I don’t think it’s any coincidence that Jack and Frank were having the discussion about the Red Sox winning the World Series right before the rocket finally arrived. Jack asked if the Sox really won the Series and Frank told him not to get him started. Jack then gave us the latest island timetable by stating, “I can’t believe it’s been 100 days since I’ve seen a game.” That would make it December 30, 2004, right?

Don’t be so sure. If the 31-minute difference in island time (2:45) and rocket time (3:16) is any clue, time is definitely slower or at least different on the island.

Faraday seems concerned. He says, “this is not good” and whispers to Frank to be sure he follows the same bearing that they came in on…no matter what. I wonder if that bearing is 325, which is the same bearing Ben gave Michael to find rescue.

Okay, there are some of you out there who don’t want time travel or parallel universes brought into this show because it’s too sci-fi, but the producers have promised scientific explanations for what is occurring. The thing is that some scientific explanations are theories which have yet to be debunked and so they are considered plausible explanations by some experts. That said, I think there is definitely some kind of intra-universe wormhole connecting the off-island and island people and that time is different in both locations.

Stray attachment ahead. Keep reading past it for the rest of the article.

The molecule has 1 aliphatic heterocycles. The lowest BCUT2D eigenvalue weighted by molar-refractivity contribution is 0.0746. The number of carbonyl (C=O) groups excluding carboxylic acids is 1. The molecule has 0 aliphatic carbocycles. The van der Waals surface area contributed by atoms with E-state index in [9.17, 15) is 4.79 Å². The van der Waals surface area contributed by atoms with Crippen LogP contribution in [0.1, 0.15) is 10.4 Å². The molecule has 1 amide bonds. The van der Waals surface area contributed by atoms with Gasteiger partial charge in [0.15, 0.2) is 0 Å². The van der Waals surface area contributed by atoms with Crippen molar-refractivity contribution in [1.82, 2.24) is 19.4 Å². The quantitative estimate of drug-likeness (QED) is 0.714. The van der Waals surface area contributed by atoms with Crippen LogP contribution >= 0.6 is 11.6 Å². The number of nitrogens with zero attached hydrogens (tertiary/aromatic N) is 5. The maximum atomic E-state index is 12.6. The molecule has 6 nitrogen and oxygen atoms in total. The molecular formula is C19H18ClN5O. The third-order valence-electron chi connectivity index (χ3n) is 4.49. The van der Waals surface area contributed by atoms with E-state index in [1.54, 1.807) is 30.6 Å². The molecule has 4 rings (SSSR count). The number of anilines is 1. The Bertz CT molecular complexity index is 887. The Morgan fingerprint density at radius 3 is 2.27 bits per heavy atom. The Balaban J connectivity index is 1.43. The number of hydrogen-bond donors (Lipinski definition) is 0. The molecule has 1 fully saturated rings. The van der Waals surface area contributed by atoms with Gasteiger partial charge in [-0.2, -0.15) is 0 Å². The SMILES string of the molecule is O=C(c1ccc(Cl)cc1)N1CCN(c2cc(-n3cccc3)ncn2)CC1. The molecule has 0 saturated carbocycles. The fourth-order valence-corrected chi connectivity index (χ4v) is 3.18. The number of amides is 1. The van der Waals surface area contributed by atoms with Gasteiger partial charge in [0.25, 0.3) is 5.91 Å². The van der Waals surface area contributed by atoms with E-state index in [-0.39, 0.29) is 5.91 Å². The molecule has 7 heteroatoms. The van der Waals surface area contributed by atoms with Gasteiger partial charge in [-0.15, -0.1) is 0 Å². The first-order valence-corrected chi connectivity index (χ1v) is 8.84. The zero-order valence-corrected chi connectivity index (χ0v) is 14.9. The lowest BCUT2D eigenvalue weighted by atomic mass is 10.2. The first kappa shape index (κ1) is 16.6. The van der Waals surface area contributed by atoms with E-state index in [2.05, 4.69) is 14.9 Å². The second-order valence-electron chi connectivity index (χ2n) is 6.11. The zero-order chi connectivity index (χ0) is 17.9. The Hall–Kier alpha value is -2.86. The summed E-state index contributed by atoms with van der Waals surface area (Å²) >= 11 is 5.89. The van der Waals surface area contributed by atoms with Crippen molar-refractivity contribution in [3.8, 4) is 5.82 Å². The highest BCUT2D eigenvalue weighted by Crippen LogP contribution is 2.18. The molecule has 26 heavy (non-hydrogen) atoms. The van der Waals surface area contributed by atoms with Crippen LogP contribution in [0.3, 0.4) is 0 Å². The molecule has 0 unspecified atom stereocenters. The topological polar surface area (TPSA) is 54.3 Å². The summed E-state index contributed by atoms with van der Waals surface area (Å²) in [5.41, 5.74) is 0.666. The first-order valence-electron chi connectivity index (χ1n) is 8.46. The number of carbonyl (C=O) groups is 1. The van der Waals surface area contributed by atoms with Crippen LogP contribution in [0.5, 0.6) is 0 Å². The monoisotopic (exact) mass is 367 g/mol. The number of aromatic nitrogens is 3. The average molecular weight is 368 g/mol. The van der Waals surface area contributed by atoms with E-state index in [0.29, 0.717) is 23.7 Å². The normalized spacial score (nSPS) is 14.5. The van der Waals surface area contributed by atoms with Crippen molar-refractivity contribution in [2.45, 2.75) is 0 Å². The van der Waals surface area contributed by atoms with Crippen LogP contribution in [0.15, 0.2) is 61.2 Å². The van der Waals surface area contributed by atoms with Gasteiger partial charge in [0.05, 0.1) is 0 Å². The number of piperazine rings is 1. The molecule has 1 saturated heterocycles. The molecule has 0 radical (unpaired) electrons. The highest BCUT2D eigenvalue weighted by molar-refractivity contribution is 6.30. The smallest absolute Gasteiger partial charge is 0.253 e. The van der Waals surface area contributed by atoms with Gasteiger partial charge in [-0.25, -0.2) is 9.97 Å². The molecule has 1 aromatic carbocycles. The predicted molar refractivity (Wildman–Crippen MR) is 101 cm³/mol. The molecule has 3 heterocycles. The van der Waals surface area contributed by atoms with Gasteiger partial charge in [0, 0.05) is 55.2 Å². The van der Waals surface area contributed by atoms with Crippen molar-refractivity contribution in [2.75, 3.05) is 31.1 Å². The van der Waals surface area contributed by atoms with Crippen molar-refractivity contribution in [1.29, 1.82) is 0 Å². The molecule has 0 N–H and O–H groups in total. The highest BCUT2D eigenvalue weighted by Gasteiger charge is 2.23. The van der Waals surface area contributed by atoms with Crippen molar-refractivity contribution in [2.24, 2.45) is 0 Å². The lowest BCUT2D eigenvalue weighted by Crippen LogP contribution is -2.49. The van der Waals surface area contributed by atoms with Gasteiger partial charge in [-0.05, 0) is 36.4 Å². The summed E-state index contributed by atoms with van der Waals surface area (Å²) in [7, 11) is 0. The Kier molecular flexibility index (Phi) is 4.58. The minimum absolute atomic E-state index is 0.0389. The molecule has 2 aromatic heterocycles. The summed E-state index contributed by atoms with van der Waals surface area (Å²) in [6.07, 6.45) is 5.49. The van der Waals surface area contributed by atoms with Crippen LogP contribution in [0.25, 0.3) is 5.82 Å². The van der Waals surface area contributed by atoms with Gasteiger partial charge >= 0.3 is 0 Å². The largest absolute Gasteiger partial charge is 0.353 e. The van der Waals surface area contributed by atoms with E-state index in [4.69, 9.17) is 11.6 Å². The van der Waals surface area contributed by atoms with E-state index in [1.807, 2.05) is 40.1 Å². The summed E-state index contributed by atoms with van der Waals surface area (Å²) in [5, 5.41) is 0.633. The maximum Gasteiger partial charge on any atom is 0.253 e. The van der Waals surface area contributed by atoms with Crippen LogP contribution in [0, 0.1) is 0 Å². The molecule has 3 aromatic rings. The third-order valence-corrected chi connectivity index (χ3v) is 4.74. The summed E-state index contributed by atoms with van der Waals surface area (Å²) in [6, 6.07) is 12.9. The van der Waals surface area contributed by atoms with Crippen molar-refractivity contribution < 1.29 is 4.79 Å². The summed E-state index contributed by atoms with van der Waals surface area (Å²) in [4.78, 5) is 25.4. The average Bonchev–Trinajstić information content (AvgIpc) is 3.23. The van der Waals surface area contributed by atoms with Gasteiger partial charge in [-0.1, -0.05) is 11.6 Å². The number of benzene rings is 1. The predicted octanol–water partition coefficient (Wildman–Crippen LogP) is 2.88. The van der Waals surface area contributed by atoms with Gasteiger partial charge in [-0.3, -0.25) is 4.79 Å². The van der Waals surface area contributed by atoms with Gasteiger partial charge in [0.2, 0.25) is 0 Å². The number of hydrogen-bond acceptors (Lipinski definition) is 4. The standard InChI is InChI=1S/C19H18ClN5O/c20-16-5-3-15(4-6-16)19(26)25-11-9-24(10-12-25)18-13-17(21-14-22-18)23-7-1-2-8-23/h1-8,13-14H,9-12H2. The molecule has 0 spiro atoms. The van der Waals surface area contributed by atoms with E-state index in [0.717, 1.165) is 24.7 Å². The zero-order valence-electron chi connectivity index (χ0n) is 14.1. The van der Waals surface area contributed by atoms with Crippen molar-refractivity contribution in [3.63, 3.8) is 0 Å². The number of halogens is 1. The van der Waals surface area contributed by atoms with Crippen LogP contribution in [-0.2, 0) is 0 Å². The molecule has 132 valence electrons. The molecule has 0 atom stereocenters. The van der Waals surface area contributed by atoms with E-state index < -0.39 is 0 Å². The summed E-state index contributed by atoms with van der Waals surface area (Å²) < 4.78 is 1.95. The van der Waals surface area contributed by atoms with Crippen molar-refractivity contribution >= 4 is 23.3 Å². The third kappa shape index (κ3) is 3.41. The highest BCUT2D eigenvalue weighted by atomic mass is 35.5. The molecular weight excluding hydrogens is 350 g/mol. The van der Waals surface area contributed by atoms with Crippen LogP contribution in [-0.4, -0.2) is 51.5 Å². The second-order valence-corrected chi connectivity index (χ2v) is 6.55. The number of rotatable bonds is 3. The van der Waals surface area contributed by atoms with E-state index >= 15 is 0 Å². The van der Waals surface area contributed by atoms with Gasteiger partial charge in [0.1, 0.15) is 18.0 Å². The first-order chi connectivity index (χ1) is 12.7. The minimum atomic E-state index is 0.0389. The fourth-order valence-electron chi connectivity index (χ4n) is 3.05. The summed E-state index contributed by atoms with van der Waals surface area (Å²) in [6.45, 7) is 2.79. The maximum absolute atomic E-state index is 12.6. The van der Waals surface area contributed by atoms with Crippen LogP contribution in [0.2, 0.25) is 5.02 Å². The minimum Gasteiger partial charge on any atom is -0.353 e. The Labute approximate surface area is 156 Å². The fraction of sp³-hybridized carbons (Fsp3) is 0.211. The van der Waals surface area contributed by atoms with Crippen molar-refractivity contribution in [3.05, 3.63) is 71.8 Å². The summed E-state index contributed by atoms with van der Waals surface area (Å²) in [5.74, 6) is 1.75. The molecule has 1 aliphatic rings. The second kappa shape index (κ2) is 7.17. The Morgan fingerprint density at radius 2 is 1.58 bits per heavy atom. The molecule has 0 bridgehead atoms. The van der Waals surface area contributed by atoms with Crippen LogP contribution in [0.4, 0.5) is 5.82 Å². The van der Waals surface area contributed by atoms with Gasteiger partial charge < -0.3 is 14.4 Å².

I did some research on wormholes and I’m not talking about string-theory (time travel to same location) or inter-universe wormholes (connecting one universe with another). I’m just talking about a relativistic time dilation. What? Did I just lose some of you? hehe Hey, stop reading if you’d rather just enjoy the show at face value with a suspension of disbelief. I’m all for that, really, but everything in this show is based on something “real”, so as a self-proclaimed geek, I want to understand all that I can.

Anyway, I stole this right from Wikipedia: If one end of a wormhole is accelerated to a high velocity relative to the other end, relativistic time dilation would result in the accelerated wormhole mouth aging less than the stationary one as seen by an external observer. However, time connects differently through the wormhole than outside it, so that synchronized clocks at each mouth will remain synchronized to someone traveling through the wormhole itself. This means that anything (like a rocket) which entered the accelerated wormhole mouth (near the freighter) would exit the stationary one (the island) at a point in time prior to its entry.